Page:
Brave Search exits beta and relies on Goggles for filtering

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Brave Software, maker of a privacy-focused browser, announced Wednesday that its burgeoning search service has ended beta testing, while its Goggles search personalization system has entered beta testing.

Brave Search, which debuted a year ago, has apparently received 2.5 billion searches since then, and based on current monthly totals, it’s expected to double that number over the next year. The search service is available in the Brave browser and in other browsers via visit search.brave.com.

“Since launching a year ago, Brave Search has prioritized independence and innovation to give users the privacy they deserve,” wrote Josep Pujol, head of search at Brave. “The web is changing and our incredible growth shows that there is a demand for a new player that puts users first.”

According to Brave, it took Google more than a year to reach 2.5 billion searches, and DuckDuckGo, which is powered by Microsoft’s Bing search engine, took over four years to reach a similar search volume.

Brave what that claims now more than 59 million monthly active users, has decided to compete with Google through a service with a confusingly similar name: Goggles. in the an interview With The registry Last year, co-founder and CEO Brendan Eich explained that Goggles isn’t an attempt to compete with Google’s massive search index. Rather, it’s an attempt to innovate in an environment that Google claims to have monopolized.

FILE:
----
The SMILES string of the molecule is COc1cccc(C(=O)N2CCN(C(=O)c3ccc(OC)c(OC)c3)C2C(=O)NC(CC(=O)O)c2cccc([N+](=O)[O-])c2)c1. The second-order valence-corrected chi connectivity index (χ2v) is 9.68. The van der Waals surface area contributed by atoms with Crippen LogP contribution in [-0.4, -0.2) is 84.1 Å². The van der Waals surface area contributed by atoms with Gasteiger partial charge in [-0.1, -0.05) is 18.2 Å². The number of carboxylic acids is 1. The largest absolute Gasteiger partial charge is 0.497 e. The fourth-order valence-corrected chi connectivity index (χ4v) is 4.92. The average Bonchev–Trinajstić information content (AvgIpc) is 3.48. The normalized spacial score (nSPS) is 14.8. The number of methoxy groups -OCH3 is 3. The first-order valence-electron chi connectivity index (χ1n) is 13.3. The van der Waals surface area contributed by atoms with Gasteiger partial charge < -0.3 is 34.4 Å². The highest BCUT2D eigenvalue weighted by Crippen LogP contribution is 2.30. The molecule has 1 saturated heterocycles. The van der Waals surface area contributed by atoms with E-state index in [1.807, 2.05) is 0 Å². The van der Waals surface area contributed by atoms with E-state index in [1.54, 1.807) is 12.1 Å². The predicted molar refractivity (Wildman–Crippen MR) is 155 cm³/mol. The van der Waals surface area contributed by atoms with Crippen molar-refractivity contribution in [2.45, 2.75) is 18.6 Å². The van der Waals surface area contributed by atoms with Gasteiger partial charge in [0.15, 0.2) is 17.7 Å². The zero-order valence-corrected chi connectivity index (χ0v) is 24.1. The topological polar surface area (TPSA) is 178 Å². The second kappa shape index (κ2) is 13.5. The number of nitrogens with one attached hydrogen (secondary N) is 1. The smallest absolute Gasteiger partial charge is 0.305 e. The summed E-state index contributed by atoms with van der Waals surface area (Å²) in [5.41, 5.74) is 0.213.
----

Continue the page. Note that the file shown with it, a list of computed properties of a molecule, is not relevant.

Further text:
Dive deep into privacy

Goggles, accessible in a tab below the search.brave.com input field on the results page, offers browser users the ability to redefine the relevance of search results. Or to put it more simply, users can choose how individual websites are moved up or down in search results. they prefer The registry appear higher in your search results? To do this, you can create a Goggle.

Brave imposes its own ranking on the search results for a specific query. And with Goggles, Brave users—individually or as a group—can make their own private or public customizations to the default order.

Brave says this will allow users to counter any built-in bias in its search results, but a likely consequence is that users or groups of users will be able to create rules that enforce a different bias. For example, two of the eight “Popular Goggles” currently appearing in Brave are “Left Sources,” which favors news sources associated with leftist politics, and “correct sources‘, which favors news sources linked to right-wing politics.

Another potential use for Goggles is to derank or exclude sites that post clickbait or junk content. For example, one of the current “Popular Goggles” is “Remove copycats‘, eliminating a large number of domains copying content from more popular sources like Stack Overflow. Anyone who’s been typing programming-oriented queries lately will probably appreciate a way to deal with response spam sites.

The syntax for defining a Goggles file (the domain specific language) is simple. It consists of four required lines of metadata in a text file with a .goggle file type identifier: